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Price-level Targeting versus Inflation Targeting: A Free Lunch?

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  • Svensson, Lars E O

Abstract

Price-level targeting (without base drift) and inflation targeting (with base drift) are compared under commitment and discretion, with persistence in unemployment. Price-level targeting is often said to imply more short-run inflation variability and thereby more employment variability than inflation targeting. Counter to this conventional wisdom, under discretion a price-level target results in lower inflation variability than an inflation target (if unemployment is at least moderately persistent). A price-level target also eliminates the inflation bias under discretion and, as is well known, reduces long-term price variability. Society may be better off assigning a price-level target to the central bank even if its preferences correspond to inflation targeting. A price-level target thus appears to have more advantages than commonly acknowledged.

Suggested Citation

  • Svensson, Lars E O, 1996. "Price-level Targeting versus Inflation Targeting: A Free Lunch?," CEPR Discussion Papers 1510, C.E.P.R. Discussion Papers.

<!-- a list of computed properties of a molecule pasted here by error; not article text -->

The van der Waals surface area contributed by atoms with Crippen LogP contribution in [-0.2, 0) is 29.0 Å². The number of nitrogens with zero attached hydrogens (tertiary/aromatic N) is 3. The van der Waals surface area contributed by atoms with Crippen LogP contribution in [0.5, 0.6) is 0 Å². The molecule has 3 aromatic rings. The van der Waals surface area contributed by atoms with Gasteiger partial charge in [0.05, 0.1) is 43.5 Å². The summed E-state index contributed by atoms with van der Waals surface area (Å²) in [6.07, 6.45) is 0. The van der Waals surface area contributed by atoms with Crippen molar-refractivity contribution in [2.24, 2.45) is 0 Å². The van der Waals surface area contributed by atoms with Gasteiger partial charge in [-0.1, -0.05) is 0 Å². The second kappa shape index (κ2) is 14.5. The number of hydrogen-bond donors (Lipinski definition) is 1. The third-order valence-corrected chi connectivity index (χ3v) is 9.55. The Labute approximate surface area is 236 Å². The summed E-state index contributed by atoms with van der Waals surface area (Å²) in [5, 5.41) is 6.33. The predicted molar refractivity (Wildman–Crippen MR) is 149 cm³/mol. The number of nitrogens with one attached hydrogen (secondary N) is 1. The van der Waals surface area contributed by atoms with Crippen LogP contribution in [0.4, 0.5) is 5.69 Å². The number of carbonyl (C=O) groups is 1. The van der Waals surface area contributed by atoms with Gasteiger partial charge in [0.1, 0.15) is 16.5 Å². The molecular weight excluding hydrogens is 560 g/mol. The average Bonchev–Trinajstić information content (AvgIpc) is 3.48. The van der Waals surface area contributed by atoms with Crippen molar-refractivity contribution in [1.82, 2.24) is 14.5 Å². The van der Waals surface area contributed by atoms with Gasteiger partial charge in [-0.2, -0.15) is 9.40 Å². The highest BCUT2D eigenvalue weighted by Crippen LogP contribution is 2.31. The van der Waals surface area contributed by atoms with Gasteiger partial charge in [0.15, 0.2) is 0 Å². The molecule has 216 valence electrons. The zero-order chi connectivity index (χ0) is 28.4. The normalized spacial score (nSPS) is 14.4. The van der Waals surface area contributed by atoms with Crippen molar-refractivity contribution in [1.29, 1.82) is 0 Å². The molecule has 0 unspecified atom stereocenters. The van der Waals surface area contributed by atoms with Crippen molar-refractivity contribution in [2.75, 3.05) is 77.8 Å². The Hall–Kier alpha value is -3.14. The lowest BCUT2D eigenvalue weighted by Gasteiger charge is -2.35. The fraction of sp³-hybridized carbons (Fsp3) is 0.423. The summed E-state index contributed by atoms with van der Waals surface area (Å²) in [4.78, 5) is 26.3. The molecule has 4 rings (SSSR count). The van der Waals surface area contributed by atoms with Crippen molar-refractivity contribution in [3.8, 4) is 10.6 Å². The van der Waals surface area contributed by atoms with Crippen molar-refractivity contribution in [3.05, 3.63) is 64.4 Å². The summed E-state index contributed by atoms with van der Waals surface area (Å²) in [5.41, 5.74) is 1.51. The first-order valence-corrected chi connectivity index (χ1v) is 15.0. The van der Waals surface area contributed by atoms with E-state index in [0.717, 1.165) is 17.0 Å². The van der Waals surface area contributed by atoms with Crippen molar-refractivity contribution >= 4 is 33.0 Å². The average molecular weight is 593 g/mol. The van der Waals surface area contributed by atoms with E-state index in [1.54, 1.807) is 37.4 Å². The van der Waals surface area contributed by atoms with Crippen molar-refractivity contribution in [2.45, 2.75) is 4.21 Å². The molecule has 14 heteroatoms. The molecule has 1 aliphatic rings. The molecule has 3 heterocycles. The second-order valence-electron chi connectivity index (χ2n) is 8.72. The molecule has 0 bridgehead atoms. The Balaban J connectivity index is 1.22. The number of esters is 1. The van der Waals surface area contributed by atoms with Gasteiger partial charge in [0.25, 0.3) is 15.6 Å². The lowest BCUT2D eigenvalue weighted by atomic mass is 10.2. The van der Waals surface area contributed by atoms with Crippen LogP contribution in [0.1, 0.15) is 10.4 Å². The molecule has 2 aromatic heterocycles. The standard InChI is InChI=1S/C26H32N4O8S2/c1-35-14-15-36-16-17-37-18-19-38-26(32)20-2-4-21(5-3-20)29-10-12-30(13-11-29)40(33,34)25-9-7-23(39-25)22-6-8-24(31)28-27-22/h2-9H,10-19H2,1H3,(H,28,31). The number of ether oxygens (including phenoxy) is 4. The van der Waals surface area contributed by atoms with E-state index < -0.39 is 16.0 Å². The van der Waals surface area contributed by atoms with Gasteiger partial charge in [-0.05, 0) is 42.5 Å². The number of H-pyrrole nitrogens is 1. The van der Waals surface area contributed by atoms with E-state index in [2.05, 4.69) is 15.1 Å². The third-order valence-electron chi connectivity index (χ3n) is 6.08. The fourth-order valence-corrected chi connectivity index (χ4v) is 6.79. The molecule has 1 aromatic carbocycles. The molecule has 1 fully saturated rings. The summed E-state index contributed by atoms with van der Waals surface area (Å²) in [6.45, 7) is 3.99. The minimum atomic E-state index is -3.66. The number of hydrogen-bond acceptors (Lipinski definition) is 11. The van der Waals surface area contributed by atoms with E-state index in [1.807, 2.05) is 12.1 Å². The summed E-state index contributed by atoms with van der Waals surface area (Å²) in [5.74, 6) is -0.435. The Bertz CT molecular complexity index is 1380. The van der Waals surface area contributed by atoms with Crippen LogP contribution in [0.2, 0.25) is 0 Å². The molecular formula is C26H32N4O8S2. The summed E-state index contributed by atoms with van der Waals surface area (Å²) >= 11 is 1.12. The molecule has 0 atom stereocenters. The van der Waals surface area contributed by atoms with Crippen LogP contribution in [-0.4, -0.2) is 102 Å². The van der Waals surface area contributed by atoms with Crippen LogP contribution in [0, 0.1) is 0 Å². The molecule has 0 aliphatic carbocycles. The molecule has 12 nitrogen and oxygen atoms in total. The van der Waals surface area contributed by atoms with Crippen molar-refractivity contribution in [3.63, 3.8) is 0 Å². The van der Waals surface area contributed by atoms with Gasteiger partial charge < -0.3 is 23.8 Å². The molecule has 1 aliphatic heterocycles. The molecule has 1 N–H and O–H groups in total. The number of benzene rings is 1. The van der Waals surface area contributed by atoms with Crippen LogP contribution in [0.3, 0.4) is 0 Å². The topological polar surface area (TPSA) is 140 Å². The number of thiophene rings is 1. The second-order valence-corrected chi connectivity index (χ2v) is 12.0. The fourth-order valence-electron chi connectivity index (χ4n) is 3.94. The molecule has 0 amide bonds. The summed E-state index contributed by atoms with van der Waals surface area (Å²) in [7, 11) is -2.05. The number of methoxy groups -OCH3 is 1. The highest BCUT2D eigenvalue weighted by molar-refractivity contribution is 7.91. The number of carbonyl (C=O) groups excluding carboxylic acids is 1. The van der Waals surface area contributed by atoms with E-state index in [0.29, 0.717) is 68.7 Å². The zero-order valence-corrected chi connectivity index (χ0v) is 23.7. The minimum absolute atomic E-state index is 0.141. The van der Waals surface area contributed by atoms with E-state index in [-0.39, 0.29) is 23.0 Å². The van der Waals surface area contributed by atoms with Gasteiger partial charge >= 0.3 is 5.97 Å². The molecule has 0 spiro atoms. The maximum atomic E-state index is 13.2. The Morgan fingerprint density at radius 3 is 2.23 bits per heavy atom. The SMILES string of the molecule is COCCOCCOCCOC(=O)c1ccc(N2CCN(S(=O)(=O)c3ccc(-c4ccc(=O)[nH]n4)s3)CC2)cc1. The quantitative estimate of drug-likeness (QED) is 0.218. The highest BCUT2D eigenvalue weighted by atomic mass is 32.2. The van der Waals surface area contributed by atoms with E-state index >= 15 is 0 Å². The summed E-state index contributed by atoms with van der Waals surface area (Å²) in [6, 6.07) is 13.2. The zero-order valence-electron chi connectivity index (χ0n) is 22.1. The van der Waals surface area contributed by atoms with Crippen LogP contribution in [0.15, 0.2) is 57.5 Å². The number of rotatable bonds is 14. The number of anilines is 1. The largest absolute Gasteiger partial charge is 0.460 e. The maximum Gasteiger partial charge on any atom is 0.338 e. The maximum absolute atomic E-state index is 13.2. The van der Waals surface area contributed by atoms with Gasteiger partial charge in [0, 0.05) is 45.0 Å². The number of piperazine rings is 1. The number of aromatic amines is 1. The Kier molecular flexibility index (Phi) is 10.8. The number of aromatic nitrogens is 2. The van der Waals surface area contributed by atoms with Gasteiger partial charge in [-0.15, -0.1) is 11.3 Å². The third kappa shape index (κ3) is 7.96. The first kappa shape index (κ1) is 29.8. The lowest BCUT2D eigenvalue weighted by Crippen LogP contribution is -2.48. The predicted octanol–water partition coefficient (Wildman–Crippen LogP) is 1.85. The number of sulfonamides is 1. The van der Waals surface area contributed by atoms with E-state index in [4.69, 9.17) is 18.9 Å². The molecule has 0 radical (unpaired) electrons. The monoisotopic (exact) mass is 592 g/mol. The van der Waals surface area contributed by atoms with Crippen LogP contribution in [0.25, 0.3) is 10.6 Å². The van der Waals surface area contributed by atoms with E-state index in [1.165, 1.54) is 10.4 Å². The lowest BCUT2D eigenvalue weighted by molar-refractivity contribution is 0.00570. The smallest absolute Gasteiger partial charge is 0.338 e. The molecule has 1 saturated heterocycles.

• Handle: RePEc:cpr:ceprdp:1510
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    Keywords

    Inflation Targets; Price Stability;

    JEL classification:

    • E42 - Macroeconomics and Monetary Economics - - Money and Interest Rates - - - Monetary Sytsems; Standards; Regimes; Government and the Monetary System
    • E52 - Macroeconomics and Monetary Economics - - Monetary Policy, Central Banking, and the Supply of Money and Credit - - - Monetary Policy
    • E58 - Macroeconomics and Monetary Economics - - Monetary Policy, Central Banking, and the Supply of Money and Credit - - - Central Banks and Their Policies

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